I apologise for continuing to blog on the theme of the Scottish referendum, but little has so successfully revealed the true nature of the problems facing this country as a whole of late than this issue, and so it is well worth considering in detail.
Of course I am interested in the tax issues. That motivated many of my comments in Glasgow yesterday.
I am also interested in the ignorance that this referendum debate has revealed on the true nature of money, and its intimate relationship with tax and in turn the relationship of both to macroeconomics. It seems to me that there is a massive void in this area. I may blog on that later. It's certainly influencing the writing of The Joy of Tax.
But for a moment let's just focus on the lies - or at least, misrepresentations, which abound. Take this, from the FT this morning:
Sir Mike Rake, chairman of BT Group, deputy chairman of Barclays and president of the CBI employers’ organisation, said independence would destabilise investment in Scotland and the rest of the UK. “The uncertainty will last for easily 10 years,” he told the Financial Times.
“Inevitably this uncertainty will lead to a slowdown in investment in the UK as a whole as well as Scotland.”
What Rake says may be true. But I think it a very long way from the whole truth. The whole truth is that around the world big business - the sort Rake has always been associated with - is not investing because it has no clue what to do with the mountains of cash it is sitting on, some if it offshore, of course.
There is reason for not investing: big business is earning massive returns from monopoly positions and has no incentive to innovate because that actually makes its position as an extractor of rent deeply vulnerable, so all it actually does is defend its position and the status quo whilst seeking to block innovation wherever possible. The tech industries are a great example of this.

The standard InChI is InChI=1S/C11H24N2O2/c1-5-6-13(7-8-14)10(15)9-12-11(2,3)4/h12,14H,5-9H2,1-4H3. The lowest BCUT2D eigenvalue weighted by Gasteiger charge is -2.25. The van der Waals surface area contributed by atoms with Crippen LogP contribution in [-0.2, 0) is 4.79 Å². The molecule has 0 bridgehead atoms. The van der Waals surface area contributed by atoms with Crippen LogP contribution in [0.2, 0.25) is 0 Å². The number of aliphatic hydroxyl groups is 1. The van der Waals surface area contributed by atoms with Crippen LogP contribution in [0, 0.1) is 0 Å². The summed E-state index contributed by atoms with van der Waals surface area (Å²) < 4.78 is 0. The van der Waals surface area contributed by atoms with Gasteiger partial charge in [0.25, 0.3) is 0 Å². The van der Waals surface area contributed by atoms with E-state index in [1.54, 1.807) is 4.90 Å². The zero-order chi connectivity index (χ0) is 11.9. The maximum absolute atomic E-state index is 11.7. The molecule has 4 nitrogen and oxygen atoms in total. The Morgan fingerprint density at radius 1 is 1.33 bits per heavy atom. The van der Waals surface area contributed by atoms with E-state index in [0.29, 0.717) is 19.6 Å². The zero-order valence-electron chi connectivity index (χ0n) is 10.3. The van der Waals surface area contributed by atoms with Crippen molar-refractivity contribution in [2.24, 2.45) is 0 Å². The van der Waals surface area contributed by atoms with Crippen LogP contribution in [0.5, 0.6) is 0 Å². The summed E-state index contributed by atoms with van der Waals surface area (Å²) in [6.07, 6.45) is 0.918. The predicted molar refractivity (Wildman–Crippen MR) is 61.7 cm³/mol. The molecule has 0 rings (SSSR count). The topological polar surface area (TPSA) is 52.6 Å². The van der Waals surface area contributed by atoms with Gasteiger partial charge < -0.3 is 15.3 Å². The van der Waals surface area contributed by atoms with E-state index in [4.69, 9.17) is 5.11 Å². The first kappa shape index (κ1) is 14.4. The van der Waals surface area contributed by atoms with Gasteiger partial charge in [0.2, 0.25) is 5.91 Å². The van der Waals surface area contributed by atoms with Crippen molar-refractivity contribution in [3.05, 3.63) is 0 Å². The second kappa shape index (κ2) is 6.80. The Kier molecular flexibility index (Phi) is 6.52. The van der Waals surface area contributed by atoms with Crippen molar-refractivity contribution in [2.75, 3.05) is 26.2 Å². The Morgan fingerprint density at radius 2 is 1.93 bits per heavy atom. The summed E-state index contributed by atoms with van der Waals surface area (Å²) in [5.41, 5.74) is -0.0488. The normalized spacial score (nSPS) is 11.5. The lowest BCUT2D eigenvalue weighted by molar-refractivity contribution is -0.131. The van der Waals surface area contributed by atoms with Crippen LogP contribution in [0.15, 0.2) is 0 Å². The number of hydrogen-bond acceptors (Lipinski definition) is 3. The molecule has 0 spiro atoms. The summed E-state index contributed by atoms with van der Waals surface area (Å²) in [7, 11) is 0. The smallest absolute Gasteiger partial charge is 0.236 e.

So Rake is making an excuse for something that might happen anyway. That's because I suspect he wants nothing to change because what I suspect big business knows - and he speaks for the CBI so I can generalise - is that the investment that is needed in Scotland, in rUK and more widely, is not the sort business can provide. It is investment in people, in infrastructure, in care, in technology of the sort the state always has to develop first, and in the future of a post carbon world on which no big business will take the risk. In that case this is the type if investment that is ultimately tax related.
But Rake does not want to pay tax. He was after all head of KPMG once, and those were wilder days.
So what Rake says is business does not want to pay for the investment that's needed.
And does not want to invest itself.
And so what he's really saying is he wants business to keep things just as they are, fault ridden though the economy we have might be, because that suits his world interests very well.
And that, in my view, means what he said was disingenuous at best.
So too are other business interventions in this debate. Either they understand what they're doing and we need to be very cynical about what they say, or they do not understand and in that case we need to worry. But the forces for the status quo are just that: they are opponents of change when what we have is unsustainable.
I do not know what will happen next week, and have said this week that to some extent it dos not matter: what will matter will be what happens in the debate on the future of Scotland that starts on September 19, come what may, as it will. But I do know change is vital. And I do know that the forces against change will resist it, and have the power to do so. And I know that strong government of the sort we have not seen for too long will be required to deliver what people inherently know they need.
The worry is we will stagnate come what may. The referendum debate has been powerful for showing the desire for change exists despite the forces of conservatism (small c). And that's been encouraging whatever happens.